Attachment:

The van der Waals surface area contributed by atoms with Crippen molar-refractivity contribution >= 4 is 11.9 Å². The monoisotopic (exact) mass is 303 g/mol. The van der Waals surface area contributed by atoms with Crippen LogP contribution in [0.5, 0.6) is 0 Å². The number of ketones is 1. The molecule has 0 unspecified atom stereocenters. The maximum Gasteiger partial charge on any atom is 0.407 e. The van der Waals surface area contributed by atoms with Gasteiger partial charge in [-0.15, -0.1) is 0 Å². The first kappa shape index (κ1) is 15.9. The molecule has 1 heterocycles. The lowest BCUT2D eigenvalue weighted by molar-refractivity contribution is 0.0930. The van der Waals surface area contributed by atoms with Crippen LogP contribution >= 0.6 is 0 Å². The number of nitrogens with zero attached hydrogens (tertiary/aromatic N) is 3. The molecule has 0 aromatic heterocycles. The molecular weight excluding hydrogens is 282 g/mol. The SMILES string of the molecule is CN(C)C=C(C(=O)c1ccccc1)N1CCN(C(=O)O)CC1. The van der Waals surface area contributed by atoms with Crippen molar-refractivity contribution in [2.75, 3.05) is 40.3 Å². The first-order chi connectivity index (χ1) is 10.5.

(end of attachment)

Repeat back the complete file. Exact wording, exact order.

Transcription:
The van der Waals surface area contributed by atoms with Crippen molar-refractivity contribution >= 4 is 11.9 Å². The monoisotopic (exact) mass is 303 g/mol. The van der Waals surface area contributed by atoms with Crippen LogP contribution in [0.5, 0.6) is 0 Å². The number of ketones is 1. The molecule has 0 unspecified atom stereocenters. The maximum Gasteiger partial charge on any atom is 0.407 e. The van der Waals surface area contributed by atoms with Gasteiger partial charge in [-0.15, -0.1) is 0 Å². The first kappa shape index (κ1) is 15.9. The molecule has 1 heterocycles. The lowest BCUT2D eigenvalue weighted by molar-refractivity contribution is 0.0930. The van der Waals surface area contributed by atoms with Crippen LogP contribution >= 0.6 is 0 Å². The number of nitrogens with zero attached hydrogens (tertiary/aromatic N) is 3. The molecule has 0 aromatic heterocycles. The molecular weight excluding hydrogens is 282 g/mol. The SMILES string of the molecule is CN(C)C=C(C(=O)c1ccccc1)N1CCN(C(=O)O)CC1. The van der Waals surface area contributed by atoms with Crippen molar-refractivity contribution in [2.75, 3.05) is 40.3 Å². The first-order chi connectivity index (χ1) is 10.5.